In this post we’re going to cover an important and simple SQL operation called transactions and rollbacks. These SQL queries allow you to only perform an operation if the entire series of insertions/edits is successful. So if you’re inserting 50 new users and user #24 has an error, the entire operation will rollback so no new users would be added.

This is nice because if there is an error it can be difficult to track down bugs or manually revert back to the starting point. so it’s best to just have the whole thing succeed or fail.

First, we need a development environment to practice. I’ve setup a Docker environment for us to practice with. Download the SQL Transaction source here. Here’s a brief explanation of the code for those not familiar with Docker:

# Use root/example user/password credentials
version: '3.1'

services:
  php:
    build:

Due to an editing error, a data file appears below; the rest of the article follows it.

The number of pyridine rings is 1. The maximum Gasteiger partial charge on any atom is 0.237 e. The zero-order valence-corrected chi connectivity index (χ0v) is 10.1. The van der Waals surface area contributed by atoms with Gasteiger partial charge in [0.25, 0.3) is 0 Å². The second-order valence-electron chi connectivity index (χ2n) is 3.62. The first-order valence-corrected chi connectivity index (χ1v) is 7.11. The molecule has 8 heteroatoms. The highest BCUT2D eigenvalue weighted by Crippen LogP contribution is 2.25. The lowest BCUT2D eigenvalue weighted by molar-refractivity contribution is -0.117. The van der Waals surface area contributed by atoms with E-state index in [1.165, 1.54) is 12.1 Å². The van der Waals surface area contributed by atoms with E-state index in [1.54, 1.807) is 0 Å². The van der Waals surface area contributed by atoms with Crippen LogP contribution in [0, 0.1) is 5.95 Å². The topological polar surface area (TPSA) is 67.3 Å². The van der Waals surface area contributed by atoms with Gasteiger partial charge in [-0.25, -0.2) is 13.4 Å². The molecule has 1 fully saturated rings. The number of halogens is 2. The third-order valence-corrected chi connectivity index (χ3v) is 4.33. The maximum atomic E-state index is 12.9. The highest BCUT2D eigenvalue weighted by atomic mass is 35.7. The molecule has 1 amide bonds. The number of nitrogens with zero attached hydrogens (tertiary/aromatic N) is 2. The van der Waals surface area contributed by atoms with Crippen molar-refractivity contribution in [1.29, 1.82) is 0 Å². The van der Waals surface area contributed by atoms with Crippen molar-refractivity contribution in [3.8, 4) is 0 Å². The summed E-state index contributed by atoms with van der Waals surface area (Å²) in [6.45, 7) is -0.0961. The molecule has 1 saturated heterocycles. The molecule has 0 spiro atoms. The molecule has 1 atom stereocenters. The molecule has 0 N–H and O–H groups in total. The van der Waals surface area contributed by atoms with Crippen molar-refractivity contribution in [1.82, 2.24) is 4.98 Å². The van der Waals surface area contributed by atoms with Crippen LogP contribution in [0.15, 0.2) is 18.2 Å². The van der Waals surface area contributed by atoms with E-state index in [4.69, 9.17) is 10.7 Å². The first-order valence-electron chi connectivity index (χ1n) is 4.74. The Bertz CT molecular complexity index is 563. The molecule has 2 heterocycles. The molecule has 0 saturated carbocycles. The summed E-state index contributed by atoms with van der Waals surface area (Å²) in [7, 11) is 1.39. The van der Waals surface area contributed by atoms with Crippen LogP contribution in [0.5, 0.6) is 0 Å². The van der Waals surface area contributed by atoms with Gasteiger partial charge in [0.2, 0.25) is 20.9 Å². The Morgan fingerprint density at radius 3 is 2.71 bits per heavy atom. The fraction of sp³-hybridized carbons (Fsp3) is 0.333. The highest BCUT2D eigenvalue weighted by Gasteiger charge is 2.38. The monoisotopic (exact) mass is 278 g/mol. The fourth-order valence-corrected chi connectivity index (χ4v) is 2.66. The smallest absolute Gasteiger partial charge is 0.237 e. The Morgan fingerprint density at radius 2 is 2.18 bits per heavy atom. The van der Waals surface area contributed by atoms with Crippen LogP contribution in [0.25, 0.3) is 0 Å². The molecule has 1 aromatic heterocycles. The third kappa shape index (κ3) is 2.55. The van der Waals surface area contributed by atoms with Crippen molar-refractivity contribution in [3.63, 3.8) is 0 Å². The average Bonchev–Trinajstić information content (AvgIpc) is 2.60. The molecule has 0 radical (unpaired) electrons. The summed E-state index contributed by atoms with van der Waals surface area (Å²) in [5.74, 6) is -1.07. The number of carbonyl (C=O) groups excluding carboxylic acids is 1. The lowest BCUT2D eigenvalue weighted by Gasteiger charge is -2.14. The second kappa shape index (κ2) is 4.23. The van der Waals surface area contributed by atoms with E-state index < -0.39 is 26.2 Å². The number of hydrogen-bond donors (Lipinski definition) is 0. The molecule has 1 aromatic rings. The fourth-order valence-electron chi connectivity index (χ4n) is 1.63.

context: .
      dockerfile: Dockerfile
    ports:
      - 80:80
    volumes:
      - ./src:/var/www/html/

  db:
    image: mysql
    command: --default-authentication-plugin=mysql_native_password
    restart: always
    environment:
      MYSQL_ROOT_PASSWORD: example

  adminer:
    image: adminer
    restart: always
    ports:
      - 8080:8080

  # http:

step 1. Set autocommit to false

Step 2. Begin transaction.

Step 3. Run necessary queries While verifying that everything is still OK with a variable. (used ternary)

at the end, run $mysqli->commit(); OR $mysqli->rollback(); to revert.

Set autcommit back to true: $mysqli->autocommit(TRUE);

Published by John Curry

John has a diverse technical skill set. He's a "Full-Stack" developer, and can do anything from using page builders in WordPress to building complex applications with a variety of modern tools. When he's not coding you can find him underwater or in the mountains.

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